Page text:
Publications des membres du Ceped


  • Legrand Florian, Eychene Jean-Marc, Audiffren Julien, Klein Armelle, Labourdette C., Nicolaï Alice, Sandron Frederic et Vidal Piere-paul (2021) « Description of Participants in the “Atout Age Mobility” Prevention Workshops at the University Hospital Center of La Reunion: A Prospective Study », The journal of nutrition, health & aging (février 16). DOI : 10.1007/s12603-021-1604-8.
    Résumé : Introduction As the population ages, loss of autonomy is becoming a priority public health issue. "Atout Age Mobility" prevention interventions for seniors aim to limit frailty, which is a predictive and reversible factor in the loss of autonomy and disability. Objectives The objective of this study is to describe the impact of these interventions on the physical performance and quality of life of a pilot sample of participants. Design We conducted a prospective study named 5P PILOT with 3 months of follow up. Settings Subjects were recruited by convenience sampling from participants in the "Atout Age Mobility" workshops at Saint Joseph from 04/09/2017 to 29/01/2019. Participants Retired people over 55 years old with no contraindications to physical activity recruited from participants in the "Atout Age Mobility" workshops in Saint Joseph. Intervention(s) (for clinical trials) or Exposure(s) (for observational studies): All participants completed 12 weeks of physical exercise called the "Atout Age Mobility" workshop, which lasted 60 minutes each week and was supervised by physical activity coaches. Main Outcome(s) and Measure(s) Physical performance was assessed by Short physical performance battery (SPPB), 10-m gait speed and grip strength measurement. Quality of life through the SF-36 test. Results Ninety-six patients were included and 55 (57.3%) completed the study. There was a significant improvement in gait speed (1.35 +/- 0.26m/s vs. 1.27 +/- 0.24m/s; p=0.008). There was no significant change in SF-36, grip strength dominant arm and SPPB at the 0.01 significance level. Conclusion The "Atout Ages Mobility" workshops seem to significantly improve gait speed but not other aspects of physical performance or quality of life.

  • Legrand Florian, Eychene Jean-Marc, Audiffren Julien, Klein Armelle, Labourdette Christophe, Nicolaï Alice, Sandron Frédéric et Vidal Pierre-Paul (2021) « The 5P program, personalized and participatory primary prevention pathway: Rational and design of a clinical trial in general practice », Contemporary Clinical Trials Communications, 22 (juin), p. 100786. DOI : 10.1016/j.conctc.2021.100786.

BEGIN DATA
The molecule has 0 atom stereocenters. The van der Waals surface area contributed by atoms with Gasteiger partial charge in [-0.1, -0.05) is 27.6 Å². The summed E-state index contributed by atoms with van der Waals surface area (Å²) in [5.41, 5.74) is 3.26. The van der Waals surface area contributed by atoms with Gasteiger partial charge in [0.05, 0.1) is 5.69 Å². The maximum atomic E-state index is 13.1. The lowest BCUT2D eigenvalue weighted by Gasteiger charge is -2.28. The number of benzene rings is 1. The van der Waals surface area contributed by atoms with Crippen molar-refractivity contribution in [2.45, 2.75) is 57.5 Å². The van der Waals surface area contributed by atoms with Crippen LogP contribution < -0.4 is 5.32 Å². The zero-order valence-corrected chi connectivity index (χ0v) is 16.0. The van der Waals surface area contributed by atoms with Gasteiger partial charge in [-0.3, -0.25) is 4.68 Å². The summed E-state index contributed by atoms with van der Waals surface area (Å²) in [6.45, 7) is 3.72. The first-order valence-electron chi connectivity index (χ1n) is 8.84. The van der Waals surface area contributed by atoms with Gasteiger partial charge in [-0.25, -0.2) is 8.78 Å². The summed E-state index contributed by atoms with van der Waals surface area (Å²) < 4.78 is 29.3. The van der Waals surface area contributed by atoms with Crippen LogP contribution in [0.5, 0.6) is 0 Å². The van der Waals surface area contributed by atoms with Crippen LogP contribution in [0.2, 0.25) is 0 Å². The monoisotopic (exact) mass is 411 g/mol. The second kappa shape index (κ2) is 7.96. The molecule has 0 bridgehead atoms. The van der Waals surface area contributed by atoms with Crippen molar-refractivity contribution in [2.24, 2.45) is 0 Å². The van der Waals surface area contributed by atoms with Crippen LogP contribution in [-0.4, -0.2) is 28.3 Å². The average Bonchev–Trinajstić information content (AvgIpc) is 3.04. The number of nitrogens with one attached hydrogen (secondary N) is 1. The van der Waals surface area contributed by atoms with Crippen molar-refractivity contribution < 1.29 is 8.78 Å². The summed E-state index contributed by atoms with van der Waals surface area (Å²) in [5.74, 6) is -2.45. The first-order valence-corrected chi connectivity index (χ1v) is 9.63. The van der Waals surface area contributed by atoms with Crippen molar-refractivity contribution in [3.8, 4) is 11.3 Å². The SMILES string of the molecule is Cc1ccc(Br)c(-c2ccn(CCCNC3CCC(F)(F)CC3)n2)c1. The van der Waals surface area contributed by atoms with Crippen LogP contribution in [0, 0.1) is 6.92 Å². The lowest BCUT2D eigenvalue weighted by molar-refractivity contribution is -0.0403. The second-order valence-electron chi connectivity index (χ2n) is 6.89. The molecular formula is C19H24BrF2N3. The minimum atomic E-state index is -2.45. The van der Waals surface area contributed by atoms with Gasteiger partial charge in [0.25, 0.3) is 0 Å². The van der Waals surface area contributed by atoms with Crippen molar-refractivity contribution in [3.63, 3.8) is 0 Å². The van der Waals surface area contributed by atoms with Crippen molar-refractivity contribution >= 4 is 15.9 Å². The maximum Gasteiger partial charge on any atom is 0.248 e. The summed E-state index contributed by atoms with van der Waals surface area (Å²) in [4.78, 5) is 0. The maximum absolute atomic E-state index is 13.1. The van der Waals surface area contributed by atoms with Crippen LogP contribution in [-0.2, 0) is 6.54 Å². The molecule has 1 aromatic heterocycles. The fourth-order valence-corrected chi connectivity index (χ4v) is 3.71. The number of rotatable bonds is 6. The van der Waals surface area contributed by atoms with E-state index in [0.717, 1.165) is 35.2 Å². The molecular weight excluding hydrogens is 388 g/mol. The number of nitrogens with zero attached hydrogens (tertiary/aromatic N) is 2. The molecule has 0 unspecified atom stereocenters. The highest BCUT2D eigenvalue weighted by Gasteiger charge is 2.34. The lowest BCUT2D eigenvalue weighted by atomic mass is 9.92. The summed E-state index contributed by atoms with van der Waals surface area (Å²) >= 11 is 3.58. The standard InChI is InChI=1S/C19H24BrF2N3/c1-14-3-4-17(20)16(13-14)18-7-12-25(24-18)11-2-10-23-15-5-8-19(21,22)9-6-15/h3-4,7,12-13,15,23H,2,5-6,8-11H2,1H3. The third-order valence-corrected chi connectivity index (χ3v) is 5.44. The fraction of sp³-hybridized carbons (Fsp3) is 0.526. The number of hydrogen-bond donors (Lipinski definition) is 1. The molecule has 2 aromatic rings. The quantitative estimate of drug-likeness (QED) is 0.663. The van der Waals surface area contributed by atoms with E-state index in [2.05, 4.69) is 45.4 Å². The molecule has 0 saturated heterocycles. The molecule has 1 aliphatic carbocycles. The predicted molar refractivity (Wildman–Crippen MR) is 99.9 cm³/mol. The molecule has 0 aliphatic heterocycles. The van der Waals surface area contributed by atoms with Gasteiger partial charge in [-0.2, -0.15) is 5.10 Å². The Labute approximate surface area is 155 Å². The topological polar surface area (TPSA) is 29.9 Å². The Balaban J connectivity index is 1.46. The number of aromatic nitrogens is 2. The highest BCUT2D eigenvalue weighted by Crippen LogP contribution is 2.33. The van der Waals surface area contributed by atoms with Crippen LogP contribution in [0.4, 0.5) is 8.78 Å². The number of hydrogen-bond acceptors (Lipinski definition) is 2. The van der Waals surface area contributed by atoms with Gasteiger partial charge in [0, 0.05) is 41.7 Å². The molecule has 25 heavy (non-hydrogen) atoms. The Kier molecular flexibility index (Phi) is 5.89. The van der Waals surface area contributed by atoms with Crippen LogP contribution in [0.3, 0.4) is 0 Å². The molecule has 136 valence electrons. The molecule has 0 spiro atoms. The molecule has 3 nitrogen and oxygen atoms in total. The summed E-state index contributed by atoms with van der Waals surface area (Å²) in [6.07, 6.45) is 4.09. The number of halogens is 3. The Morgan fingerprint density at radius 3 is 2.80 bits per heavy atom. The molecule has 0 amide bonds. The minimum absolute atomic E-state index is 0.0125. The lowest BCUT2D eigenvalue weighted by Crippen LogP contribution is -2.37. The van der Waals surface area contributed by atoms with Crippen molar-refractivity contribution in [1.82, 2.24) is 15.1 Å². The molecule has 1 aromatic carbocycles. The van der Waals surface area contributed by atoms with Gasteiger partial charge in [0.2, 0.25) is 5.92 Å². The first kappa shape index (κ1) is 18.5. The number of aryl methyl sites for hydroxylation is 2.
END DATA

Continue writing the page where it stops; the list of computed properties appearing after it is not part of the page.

Résumé : The aging of the population is leading to an increase in the number of people with loss of autonomy, placing a strain on the health care system. Its prevention at early stages such as the frailty stage would allow an improvement in the quality of life of seniors while limiting health care expenses. The “Atout Age” prevention program set up by the health public authorities of Reunion Island for retired people and the new frailty assessment tools based on mathematical machine learning algorithms could improve the ambulatory care of senior citizens. At present, referral care remains hospital with comprehensive geriatric assessment and there is a lack of evidence of the effectiveness of a prevention pathway for loss of autonomy in primary care. For these reasons, the 5P program “Personalized and Participative Primary Prevention Pathway” has been started in order to obtain scientific evidence. In this article, we present the objectives, design and first results, used in the 5P program up to the implementation of a clinical trial in general practice. The program is articulated in 3 phases. A first phase to evaluate the acceptability of innovative screening tools for frailty. A second pilot phase evaluates the feasibility of a large-scale ambulatory clinical trial in general practice. The last phase described in this article, is a multisite, pseudo-randomized, controlled clinical trial measuring the impact of the “Atout Age” workshops on the physical performance and the quality of life of seniors compared with their usual ambulatory follow-up.


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